This is the second in a series of posts about the Bowspring practice. Read more here.

If you’d like to experience Bowspring for yourself, join me in class or in Bowspring Immersion beginning August 29.


Never Without Fear

Nataraja’s Abhaya Mudra

One of the more common mudras in the yoga tradition is the Abhaya mudra.  Bhaya is often translated as fear, and a- is the negative modifier, so the abhaya means literally “No Fear.”  The gesture means “be not afraid,” or “have no fear.” It’s a welcoming, inviting mudra, and we often see the murtis (statues of hindu gods) with one of their hands in this position.

One of my teachers, Douglas Brooks, has a fascinating translation that may appear counterintuitive for this word – but I truly love it.

“While the raised open palm may appear to us a signal of caution or even warning, it is also an invitation and an opportunity to approach, then come closer, open the heart, and accept the journey of self-inquiry. Fearlessness is the beginning of all such journeys, not just the end. Fearlessness is never without fear but rather that way in which we step into our courage and bring the heart, mind, and body into a deeper appreciation of each and every situation.”

Douglas also suggests that a hero does the thing we are afraid to do, so that we don’t have to watch him do it.  In the oldest sense of this, we don’t want to watch the warrior defeat the enemy — we know without thinking that witnessing slaughter of another human would be traumatic — but we understand this is a “necessary evil,” and we’ll even throw him a parade when he returns.  Once we have matured past a certain age, we know that heroes are human, and if fact we want human heroes, since those who find joy in the slaughter are monsters, not heroes.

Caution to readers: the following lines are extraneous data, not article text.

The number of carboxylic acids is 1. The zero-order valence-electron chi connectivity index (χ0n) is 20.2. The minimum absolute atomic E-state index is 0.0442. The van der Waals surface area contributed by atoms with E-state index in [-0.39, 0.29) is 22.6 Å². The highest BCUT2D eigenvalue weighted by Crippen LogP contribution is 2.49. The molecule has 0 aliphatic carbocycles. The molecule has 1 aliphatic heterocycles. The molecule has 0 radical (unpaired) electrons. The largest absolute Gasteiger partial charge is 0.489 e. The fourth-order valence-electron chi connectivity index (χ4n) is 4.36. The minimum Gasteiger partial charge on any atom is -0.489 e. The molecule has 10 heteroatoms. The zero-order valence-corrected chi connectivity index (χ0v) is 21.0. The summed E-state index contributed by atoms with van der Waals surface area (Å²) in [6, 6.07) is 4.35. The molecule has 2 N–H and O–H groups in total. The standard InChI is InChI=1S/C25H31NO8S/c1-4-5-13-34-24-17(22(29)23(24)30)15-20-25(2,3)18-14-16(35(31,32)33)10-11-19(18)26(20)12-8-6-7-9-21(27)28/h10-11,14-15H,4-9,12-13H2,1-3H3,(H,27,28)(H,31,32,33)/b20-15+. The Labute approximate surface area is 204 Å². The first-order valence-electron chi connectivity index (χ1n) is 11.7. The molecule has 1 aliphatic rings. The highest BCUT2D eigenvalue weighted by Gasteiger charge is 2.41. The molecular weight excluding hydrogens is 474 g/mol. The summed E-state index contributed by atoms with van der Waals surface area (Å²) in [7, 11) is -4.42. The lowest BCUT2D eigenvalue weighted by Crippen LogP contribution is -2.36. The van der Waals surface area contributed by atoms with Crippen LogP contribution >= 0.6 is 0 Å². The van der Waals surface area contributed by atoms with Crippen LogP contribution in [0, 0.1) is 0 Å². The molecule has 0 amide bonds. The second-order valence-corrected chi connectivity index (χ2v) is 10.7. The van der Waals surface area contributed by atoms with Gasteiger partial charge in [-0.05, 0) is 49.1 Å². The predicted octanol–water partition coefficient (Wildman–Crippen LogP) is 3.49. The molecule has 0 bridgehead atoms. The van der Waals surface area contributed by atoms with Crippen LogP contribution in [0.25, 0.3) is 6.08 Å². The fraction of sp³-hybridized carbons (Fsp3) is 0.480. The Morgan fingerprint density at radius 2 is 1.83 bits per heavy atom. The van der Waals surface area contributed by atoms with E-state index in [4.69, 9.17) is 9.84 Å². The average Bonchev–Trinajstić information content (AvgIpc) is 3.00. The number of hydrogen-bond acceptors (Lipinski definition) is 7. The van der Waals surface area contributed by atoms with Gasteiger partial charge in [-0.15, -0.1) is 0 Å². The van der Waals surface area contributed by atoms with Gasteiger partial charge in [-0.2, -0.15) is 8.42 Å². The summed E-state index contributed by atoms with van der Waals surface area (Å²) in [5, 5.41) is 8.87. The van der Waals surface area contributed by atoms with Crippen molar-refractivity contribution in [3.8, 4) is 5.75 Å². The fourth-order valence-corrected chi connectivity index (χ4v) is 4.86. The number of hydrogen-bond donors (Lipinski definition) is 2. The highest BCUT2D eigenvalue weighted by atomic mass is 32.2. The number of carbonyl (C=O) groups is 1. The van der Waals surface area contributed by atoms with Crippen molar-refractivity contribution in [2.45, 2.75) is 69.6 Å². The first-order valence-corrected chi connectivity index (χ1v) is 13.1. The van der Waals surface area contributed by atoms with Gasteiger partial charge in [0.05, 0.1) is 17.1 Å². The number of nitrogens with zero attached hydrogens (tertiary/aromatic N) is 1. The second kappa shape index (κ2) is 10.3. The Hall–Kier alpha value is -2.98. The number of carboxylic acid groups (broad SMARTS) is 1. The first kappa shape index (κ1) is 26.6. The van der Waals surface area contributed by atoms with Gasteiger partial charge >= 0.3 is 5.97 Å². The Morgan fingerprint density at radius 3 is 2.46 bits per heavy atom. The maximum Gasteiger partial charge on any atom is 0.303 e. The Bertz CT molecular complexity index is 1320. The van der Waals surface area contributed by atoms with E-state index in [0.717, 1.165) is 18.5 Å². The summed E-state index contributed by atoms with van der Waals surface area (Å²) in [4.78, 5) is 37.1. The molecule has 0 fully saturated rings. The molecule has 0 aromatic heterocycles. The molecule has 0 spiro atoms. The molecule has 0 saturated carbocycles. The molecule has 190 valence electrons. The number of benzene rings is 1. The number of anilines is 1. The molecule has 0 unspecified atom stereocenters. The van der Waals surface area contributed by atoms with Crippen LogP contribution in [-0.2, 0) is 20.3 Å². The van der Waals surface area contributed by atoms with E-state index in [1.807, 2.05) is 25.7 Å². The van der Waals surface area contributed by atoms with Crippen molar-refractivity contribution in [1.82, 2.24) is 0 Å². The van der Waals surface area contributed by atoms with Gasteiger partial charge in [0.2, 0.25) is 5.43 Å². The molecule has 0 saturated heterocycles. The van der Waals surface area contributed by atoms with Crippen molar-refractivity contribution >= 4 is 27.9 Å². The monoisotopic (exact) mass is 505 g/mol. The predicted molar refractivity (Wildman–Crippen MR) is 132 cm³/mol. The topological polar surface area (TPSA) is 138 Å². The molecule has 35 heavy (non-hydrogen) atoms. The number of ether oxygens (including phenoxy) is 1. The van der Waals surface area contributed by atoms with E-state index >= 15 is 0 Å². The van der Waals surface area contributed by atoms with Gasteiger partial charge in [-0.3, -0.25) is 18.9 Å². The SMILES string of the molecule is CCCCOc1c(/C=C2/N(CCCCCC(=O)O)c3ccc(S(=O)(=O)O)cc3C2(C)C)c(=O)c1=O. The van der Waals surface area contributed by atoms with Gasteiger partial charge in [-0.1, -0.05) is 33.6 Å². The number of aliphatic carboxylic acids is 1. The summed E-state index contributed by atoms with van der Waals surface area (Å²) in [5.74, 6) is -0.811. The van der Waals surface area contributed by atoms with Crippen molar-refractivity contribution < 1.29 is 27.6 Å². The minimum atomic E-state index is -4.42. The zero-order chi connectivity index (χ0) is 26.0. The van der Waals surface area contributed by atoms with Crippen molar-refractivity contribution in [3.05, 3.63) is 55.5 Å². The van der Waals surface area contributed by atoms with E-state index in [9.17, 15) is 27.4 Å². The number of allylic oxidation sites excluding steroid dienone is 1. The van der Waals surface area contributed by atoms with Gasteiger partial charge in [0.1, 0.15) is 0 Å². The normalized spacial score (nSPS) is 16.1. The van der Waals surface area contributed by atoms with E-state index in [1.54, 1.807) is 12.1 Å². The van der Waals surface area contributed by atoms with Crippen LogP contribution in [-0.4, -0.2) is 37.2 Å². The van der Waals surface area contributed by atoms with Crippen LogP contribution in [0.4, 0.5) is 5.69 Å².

So is it possible that what makes a hero is her fear?  One who knows the power of her action, who steps strongly the direction of the task at hand although they may be terrified of each step.  The hero must understand the gravity of her action, and be aware of the inherent conflict of taking such a step.  The true hero is never without fear.

So for us, today — who hopefully have no experience of armed combat — what are our fears?  And how can we walk both fearlessly and never without fear into the things that frighten us the most?

What’s it like to walk into a room of people you haven’t seen in over ten years?  Or to start a new job or business?  How does it feel to walk into a first date with someone you don’t know well?  Or to ask someone on that first date?  How does it feel to ask for a raise? To stand up to your parents (or your partner, or your best friend, or your children) when you make a decision that they don’t like? To tell your partner you’ve been fired?  To end a relationship when you know it will devastate the other?

Instead of repressing that feeling, that anxiety, that fear, can you lean into it?  Can you be never without fear, instead using your fear as a guidepost, accepting it for what it is, and allowing it to inform your actions without ruling you?  Fear can only paralyze us if we resist it.  Next time, can you instead raise your hand, abhaya — fearless and never without fear, breathe, and take steady steps forward into and through it?

This playlist invokes Kali – that fierce quality in all of us that defends the ones we love – and Nataraja, the dancing face of Shiva who’s abhaya mudra invites into the dance of life, both through and despite our fears.